Germany used to be one of the cornerstones of the European solar industry. But times have changed and what has so far been considered as the avant-garde of renewable energies is facing a grim reality.
A number of German solar panel producers have run into serious economic troubles. The most recent case is the company Q-Cells which filed for bankruptcy earlier this week. For some time Q-Cells used to be the biggest German producer of solar modules.
Another company, Phoenix Solar, is struggling with massive financial problems. The same is true for Conergy which, in addition, suffered from serious management errors. Solon, Solar Millenium and Solarhybrid filed for bankruptcy during the past four months. Even the brightest star on the German sky, Solarworld, is no longer as shiny as it used to be due to a changing economic environment.
Pampered by abundant subsidies Germany´s solar industry saw a massive growth during the past 10 years. However, recently two crucial factors came into play which led to a substantial shift. On the one hand, there was a discussion in Germany as to how much money should be pumped into renewable energies. Economic analyses revealed that more than EUR 100 billion have been directed towards renewables so far. With ever growing installed capacities this amount is bound to grow over the coming years, thus putting a substantial burden on electricity consumers who, in the end, are paying the bill. As a consequence and in order to keep subsidies under control feed-in tariffs have been cut drastically recently.
On the other hand, German producers of solar modules are increasingly suffering from competitors, especially in China. This led to a slump in prices for PV modules (more than 70 % since 2009) which, in turn, increased the pressure on German companies. Being under pressure from two sides, PV producers are now facing a different reality than at the time when solar industry took off.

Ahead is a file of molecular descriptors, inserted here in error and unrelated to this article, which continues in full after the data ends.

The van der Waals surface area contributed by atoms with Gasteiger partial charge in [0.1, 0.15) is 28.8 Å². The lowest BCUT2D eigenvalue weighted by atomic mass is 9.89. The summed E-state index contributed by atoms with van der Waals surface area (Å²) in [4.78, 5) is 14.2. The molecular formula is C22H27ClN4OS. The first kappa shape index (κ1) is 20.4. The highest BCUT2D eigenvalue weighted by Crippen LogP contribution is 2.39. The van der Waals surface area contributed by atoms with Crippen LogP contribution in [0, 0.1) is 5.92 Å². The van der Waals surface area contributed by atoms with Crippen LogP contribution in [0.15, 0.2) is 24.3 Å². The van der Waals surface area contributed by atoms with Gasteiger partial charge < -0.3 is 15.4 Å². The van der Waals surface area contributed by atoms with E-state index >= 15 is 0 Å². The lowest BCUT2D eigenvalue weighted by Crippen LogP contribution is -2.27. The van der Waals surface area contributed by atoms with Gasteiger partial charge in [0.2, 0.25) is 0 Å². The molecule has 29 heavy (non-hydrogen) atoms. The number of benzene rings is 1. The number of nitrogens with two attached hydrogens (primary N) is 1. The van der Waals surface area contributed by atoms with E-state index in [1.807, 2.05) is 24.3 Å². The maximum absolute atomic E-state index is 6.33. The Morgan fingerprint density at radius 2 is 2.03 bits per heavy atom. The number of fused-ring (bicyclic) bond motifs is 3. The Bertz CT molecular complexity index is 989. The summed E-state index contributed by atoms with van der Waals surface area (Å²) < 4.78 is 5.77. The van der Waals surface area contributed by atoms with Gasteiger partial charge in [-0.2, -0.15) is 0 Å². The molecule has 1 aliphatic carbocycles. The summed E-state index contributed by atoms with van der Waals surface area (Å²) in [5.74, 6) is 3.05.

The figure below shows the development of electricity produced from PV.
PV power production and share in the electricity grid. Source: AG Energiebilanzen.
Although these the growth rates were impressive, starting from virtually zero in the year 2000, the contribution of PV to the power grid remained rather modest (3 % in 2011). Given the low share of PV in electricity production, the question arises what level of subsidies is considered to be justified. One may even wonder if feed-in tariffs are to be abolished at all.
What is going to happen? Once the market forces have done their work, PV will continue its upward trend, though at a more moderate pace. But most importantly, the vast majority of PV modules will come from China, thus leaving not much room for production in Europe. What is bad news for the solar industry is, in turn, good news for the consumers and for investors who will see lower investment expenses as the prices for modules have fallen dramatically.
PV as such is not to be blamed for the current problems. On the contrary, PV fills a useful niche in the power grid, but not more than that. However, what is to be blamed is a legal framework which created the illusion of a quasi risk-free economy where feed-in tariffs were guaranteed for 20 years and even paid for non-produced electricity in case of network problems caused by the renewables themselves. The price for this illusion was first to be paid by the consumers and now by the people losing their jobs in the companies going bankrupt.
Photovoltaics has certainly a future in Germany as in other parts of Europe. However, its growth needs to be based on a sound economic environment. This process is now under way. It goes without saying that PV will always be a minor player in the field. Nevertheless, it has a role to play and maybe, on a smaller scale and by using smart storage technologies, it may develop into a key power source for local communities.